|23rd May 2005||Michael Boyle|
Thanks, that a good 'nut shell' but one I'm glad I don't have to crack! Can't begin to reckon which the best course might be. It does seem somehow similiar to the King Cetswayo/Shepstone situation in the 1870s though. (Ironically enough.)
|23rd May 2005||Peter Quanrtill|
In reality the ANC is doing exactly what Sir Garnet did, namely to split the Zulu Kingdom. Yesterday IFP Leader Mangosutho Buthelezi called for an imbizo, to which 7,000 people responded. King Goodwill was conspicous by his absence, and one senses that he is now dancing to the tune of his new paymaster, the ANC.
The South African Communist Party was critical of Buthelezi, saying that he was trying to take KwaZulu Natal back into homeland tribalism. Several resolutions were passed at the imbizo, including the establishment of a Zulu Kingdom with its own flag.The IFP leader said it was time for the Zulus to stand up and defend their 'Zuluness.' The ANC called the imbizo an IFP one, not representative of the Zulu Nation.
The lines seem to be drawn, with the monarch siding with the ANC.
All this in no way effects AMAFA. In fact on that front the news is good.Their staff compliment has been increased as has their budget.A very substantial project mamagement budget has recently been approved with one particular project being allocated 50 million Rand.The confidentiality of the source of this information precludes me from expanding on its nature. Whatever the politics, the ANC is not neglecting our heritage.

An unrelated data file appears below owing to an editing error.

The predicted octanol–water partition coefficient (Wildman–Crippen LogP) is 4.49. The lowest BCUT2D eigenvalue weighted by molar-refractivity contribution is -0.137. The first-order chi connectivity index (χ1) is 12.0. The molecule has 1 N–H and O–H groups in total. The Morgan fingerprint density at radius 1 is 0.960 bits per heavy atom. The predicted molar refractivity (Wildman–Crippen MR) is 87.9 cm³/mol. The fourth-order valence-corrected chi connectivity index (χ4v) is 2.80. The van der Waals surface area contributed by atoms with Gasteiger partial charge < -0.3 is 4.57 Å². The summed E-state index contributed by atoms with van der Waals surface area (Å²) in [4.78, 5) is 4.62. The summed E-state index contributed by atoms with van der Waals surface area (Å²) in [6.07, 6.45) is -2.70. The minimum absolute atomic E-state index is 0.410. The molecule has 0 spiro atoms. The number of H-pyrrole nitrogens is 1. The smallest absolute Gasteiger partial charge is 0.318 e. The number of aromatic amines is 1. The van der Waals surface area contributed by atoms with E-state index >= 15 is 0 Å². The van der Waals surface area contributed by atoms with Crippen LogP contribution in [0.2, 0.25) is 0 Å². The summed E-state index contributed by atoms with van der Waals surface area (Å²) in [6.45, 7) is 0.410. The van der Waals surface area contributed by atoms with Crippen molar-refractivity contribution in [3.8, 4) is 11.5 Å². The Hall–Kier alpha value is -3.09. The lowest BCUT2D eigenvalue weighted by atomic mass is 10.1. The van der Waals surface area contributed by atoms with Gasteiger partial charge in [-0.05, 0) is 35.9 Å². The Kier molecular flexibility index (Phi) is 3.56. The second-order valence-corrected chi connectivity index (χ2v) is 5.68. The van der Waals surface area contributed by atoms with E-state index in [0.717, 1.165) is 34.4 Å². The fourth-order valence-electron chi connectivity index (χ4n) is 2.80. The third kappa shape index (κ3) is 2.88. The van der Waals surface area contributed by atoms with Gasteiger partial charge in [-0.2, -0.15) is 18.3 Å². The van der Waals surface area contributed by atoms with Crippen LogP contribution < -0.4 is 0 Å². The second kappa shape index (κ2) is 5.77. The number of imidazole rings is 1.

|23rd May 2005||Mike McCabe|
Amafa deserves every encouragement; having an exceptionally difficult job to do in complex circumstances with money being tight. If the ANC led KZN provincial administration can find ways to depoliticise policymaking towards the current legacy of heritage sites - and enable new ones reflecting a broader cultural base to be developed (such as at Port Durnford) - then that would be very encouraging. But, some sort of prioritisation of resources is inevitable, and it might be time for a renewal of volunteer effort to ta
|23rd May 2005||Mike McCabe|
take a carefully selected lead at some sites. A good example would be St Vincent's (Memorial) Church at Isandlwana, where I know that there are aspirations to restore and repair the Church. Fund raising could be relied upon, but lack of a project management structure is the current stumbling block. I wonder if this discussion forum is now a good place to explore possible solutions.
|6th June 2005||Peter Ewart|
Mike & Peter
Belated but very sincere thanks for the above assistance. I just didn't get a chance to follow up before going away recently. Several points were cleared up by reading these posts. I try to keep abreast of these matters (KZN politics) and also endeavour to place them in context (from the demise of Dinizulu's position, through his descendants and the changing role of the kings constitionally before and during the official apartheid years) but I was quite taken aback to read Buthelezi's actual words.
Very many thanks again.